Its always amusing to see people rise in indignation over an article like this. No one said that working on commission was inherently wrong, nor was the notion that a dealership works for profit. The economic realities are that the amounts earned over fixed expenses are the region for bargaining between any customer and supplier. Given that dealerships work long and hard to conceal that information from the consumer and seek to extract maximum profit from him, it is perfectly reasonable that the consumer work to *his* own best interests as well - and that's to *minimize* the expense from his own pocketbook. That's the beauty of the free market - no one is compelled to purchase, no one is compelled to sell. Dealerships are at a nearly incalulable advantage over average consumers with regard to the "take price" for a given vehicle, and educating those consumers is their first, best defense against spending too much. Dealerships loathe educated consumers. Always have, always will. Up-front research will give you good information about what constitutes a good deal. I am delighted to have learned how this dance works many years ago, and have been very satisfied in having done my research up-front, and knowing I've been able to strike new vehicle deals under *my* control, not that of the dealer. The result is one wherein they pursue my business, rather than one wherein I beg them to sell me a car.

  • Profit must be a dirty word to you and your readers. Maybe you should write an article on how to negotiate the price of bacon and eggs at Bob Evans. There is no way that an order of 3 slices of bacon costs $3 to make, so that must be highway robbery. The above claim that "In my experience...$5,500 markup on a used car would be considered a nice profit.".....NO KIDDING. If I had profit like that on just a couple of the cars that I sell each month, I would be much farther on my way to retirement. Apparently you have not worked at a dealership lately. The dealership I work for makes money in volume. You fail to mention that a customer can find GREAT deals at places like mine....but instead, you write garbage like this....causing everyone to think that if they shop for a car, EVERYONE is looking to rip them off, and they need to negotiate THOUSANDS of dollars off used cars. Why not write an article about how people should expect to pay for great service. Why not write an article supporting the hard working salespeople at the dealership that are out to earn an honest living. We work 11-12 hours a day, 6 days a week. I guess you just feel that we should work for minimum wage. On a personal note....I have no problem selling a car for what the dealership has in it...but I don't work for free. I still deserve to get paid for the service I provide. Your article would have been relevant in the 1990's and before, but not in the internet age.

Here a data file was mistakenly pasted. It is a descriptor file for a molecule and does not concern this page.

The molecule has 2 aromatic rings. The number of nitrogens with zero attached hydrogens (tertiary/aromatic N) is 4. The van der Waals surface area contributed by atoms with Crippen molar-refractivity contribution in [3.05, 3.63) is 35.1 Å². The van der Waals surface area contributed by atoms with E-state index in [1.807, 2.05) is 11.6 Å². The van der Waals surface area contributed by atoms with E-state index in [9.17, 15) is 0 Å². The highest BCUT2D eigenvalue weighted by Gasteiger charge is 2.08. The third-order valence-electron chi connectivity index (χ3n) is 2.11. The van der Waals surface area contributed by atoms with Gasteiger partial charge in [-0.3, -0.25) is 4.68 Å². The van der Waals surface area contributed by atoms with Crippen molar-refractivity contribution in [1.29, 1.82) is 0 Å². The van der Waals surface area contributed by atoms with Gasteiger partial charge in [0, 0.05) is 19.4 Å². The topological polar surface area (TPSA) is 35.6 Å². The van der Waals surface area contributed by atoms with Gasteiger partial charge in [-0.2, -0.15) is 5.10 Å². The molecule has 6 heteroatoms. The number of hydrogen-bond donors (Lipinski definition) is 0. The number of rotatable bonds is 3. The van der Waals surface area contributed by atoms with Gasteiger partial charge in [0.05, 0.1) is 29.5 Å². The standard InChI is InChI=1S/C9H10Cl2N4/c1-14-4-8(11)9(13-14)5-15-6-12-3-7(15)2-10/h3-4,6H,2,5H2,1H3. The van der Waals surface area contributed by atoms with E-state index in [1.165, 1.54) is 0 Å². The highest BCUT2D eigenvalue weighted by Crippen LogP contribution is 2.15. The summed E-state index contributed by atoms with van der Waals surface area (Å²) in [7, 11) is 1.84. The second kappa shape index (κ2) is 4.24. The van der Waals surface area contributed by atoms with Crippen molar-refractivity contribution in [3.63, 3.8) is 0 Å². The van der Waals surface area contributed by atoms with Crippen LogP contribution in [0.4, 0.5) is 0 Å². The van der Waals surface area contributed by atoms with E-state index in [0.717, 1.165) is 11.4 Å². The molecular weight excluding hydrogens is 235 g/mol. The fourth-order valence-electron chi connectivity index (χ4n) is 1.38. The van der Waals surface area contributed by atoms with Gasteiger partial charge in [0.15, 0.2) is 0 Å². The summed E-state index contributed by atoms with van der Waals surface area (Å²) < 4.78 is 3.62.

• p0p02 p0p02 Posts:

    This article has to be written by a 3 year old. First off everything you buy has a profit in it. That does not make the product a bad choice. Secondly for a website that is geared towards cars and the "information" people seek. Your articles constantly bashing the car business is the reason why people are so guarded. When in fact if these "commissioned" sales people sold no cars you would have no job. I believe it is time for your company to write articles that dont paint a entire industry as scoundrels who are just looking to make a buck. But rather a place where services are offered to those who wish to use them and are accepting the terms of that service. All the things you mention above no one is pushing it on the consumer. If you dont want to pay a mark up in the service department. Solution: Fix your own car. Why should anyone show up for work and do it for free. How would the dealership afford to provide a service for free? The dreaded "Finance Office" Solution. Arrange your own financing, there are banks on every corner. But to ask someone to once again work for free makes no sense. I think you should work for free while typing this article since the quality of it is more like a copy paste from several articles written in past times. The salesman is entitled to get paid for assisting the customer find the right car that fits their customers needs. Any knowledgable customer appreciates this service. Which does not result in any commission getting paid until the customer agrees that the vehicle selected meets their needs. For a company that is about cars you guys always seem to have some "inside" information from crooks themselves. These guys dont represent the entire industry. But rather crooks who have probally done time for doing illegal activities and can not find any other work. Other than "protecting" consumers from individuals that think like they do. Ask any average consumer and you will find that their experience was good and they are pleased with their decision on which car they selected regardless of who got paid. Dont sell out the industry that pays your bills. We are not in the 70's the industry is regulated and there is protection from dealerships that look to take advantage of consumers. Find something else to discuss this is not journalism.

  • joepiccaso joepiccaso Posts: